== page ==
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Airborne laser missile tested on-board for the first time


CALIFORNIA (BNS): Inching closer to developing the Airborne Laser missile (ABL), Boeing and US Missile Defence Agency Monday fired a high-energy chemical laser onboard the ABL aircraft for the first time during ground testing at Edwards Air Force Base in California.

The development of ABL programme is being closely watched, as it would give a new dimension to the modern weapon systems. The defence scientists are hoping for a full-fledged demonstration of the shoot-out in 2009.

"The achievement of 'first light' onboard the Airborne Laser aircraft is a key milestone for the ABL team," said Scott Fancher, vice president and general manager of Boeing Missile Defense Systems. "The team did an extraordinary job preparing ABL for this important test. The program remains on track to reach the missile shoot-down demonstration planned for 2009."

"The start of laser firings marks the completion of a 10-month effort to install and integrate the high-energy laser and prepare it for testing," said Mike Rinn, vice president and program director of ABL. "Using Lean process improvements, a joint contractor team reduced laser installation time on the aircraft to about a third of the time required when the laser was installed in the system integration laboratory at Edwards."

The programme is being jointly conducted by Northrop Grumman, which built the laser, Lockheed Martin, which provided beam control and fire control system, and Boeing, which came up with the battle management system.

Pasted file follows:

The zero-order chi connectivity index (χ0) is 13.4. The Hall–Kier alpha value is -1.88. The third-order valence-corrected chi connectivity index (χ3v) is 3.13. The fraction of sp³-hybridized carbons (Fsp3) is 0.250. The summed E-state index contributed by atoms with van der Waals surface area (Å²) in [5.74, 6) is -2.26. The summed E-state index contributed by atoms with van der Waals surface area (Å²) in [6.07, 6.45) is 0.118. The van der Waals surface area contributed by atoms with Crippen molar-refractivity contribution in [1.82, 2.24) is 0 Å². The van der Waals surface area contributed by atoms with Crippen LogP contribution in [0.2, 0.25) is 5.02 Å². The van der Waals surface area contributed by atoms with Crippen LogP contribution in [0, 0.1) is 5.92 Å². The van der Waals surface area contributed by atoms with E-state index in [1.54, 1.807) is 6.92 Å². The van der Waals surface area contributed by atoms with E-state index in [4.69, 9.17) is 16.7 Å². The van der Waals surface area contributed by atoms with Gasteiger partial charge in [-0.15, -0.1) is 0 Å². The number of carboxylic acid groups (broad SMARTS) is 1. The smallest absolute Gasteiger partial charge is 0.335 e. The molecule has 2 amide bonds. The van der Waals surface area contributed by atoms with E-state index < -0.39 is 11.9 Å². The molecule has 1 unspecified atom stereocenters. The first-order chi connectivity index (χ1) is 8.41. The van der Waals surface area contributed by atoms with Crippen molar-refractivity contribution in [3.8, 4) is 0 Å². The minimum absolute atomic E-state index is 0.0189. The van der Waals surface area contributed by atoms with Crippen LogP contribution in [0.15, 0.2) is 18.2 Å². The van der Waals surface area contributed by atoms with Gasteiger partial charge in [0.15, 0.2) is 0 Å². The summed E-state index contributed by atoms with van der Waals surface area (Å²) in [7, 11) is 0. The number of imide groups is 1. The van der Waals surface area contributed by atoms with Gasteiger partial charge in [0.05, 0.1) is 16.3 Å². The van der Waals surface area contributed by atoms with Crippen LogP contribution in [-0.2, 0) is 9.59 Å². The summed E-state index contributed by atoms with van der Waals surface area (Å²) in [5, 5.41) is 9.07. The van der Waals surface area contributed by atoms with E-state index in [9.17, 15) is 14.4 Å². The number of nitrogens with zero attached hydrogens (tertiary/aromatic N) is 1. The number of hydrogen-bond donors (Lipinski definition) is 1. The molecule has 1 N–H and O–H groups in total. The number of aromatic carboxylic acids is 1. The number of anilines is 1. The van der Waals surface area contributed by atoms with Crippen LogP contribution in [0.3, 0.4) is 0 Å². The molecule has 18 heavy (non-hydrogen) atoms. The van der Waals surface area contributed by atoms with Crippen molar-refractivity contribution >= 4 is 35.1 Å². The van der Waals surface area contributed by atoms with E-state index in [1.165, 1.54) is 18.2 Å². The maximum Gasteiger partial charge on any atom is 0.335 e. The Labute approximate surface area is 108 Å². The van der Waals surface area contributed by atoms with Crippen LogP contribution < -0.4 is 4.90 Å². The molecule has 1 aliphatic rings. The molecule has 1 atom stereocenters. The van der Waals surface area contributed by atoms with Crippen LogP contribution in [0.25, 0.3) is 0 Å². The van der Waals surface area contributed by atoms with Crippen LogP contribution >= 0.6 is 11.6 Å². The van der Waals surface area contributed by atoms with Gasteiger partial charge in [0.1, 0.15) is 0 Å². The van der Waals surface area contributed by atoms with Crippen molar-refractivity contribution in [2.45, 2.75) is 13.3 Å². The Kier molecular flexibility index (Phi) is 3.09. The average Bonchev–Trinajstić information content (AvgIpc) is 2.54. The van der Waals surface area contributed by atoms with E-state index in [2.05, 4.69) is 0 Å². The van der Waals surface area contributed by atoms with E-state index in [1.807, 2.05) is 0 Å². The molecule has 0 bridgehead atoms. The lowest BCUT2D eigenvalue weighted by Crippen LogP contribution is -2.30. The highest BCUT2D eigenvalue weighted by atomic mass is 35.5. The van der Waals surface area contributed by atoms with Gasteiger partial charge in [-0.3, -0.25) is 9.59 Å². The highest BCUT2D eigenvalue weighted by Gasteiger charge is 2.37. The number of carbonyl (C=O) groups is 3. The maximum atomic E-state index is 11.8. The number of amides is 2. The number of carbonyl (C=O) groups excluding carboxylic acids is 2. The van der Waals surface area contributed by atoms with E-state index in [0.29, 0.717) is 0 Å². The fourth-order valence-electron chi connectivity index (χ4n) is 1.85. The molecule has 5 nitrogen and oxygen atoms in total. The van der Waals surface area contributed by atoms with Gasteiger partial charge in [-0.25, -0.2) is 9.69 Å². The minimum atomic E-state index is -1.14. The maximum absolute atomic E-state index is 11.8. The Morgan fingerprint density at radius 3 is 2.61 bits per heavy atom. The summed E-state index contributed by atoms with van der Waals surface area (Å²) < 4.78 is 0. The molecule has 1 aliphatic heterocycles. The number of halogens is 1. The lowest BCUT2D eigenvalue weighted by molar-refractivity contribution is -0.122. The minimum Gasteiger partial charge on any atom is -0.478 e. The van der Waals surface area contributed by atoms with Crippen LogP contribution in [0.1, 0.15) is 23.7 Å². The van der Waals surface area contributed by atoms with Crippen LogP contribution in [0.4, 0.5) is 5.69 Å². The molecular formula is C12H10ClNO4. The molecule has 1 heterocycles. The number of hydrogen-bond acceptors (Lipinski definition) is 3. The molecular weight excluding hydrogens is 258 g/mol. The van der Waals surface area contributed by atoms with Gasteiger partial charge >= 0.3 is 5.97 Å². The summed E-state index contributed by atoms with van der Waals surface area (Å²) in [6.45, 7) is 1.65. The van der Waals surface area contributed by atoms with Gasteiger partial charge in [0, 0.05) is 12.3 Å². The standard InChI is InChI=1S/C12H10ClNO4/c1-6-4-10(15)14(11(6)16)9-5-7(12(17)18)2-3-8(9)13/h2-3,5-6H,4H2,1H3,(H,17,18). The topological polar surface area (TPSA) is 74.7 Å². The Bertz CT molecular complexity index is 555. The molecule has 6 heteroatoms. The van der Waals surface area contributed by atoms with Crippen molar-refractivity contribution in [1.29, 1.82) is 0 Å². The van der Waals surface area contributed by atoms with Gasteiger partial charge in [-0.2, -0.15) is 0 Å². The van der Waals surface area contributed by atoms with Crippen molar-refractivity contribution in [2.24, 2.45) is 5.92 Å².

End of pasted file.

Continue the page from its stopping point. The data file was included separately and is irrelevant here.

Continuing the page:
ABL is a high-energy laser in a modified Boeing 747-400F which would detect, track and shoot down ballistic missiles in their boost phase of flight.

A series of tests would now be carried out. There will be additional ground tests, building toward lethal levels of duration and power, said Boeing. The laser would be fired into an onboard calorimeter, which captures the beam and measures its power. Then it would be sent through the beam control system.

The laser will be released from the aircraft through a turret mounted on the nose. To prepare for the tests, modifications to the ABL hangar at Edwards were completed, and additional integration testing of the beam control/fire control system was completed, Boeing said in a statement.

If all goes as per plans; the first airborne intercept of a ballistic missile would be carried out in 2009. The development is being eagerly awaited, as it would be a path breaking technology demonstrator.

Boeing is the prime contractor for ABL, which will provide speed-of-light capability to destroy all classes of ballistic missiles in their boost phase of flight. The Boeing 747-400 F has been specially modified to hold the high-energy laser in its back half. The beam control and fire system has been installed in the front.

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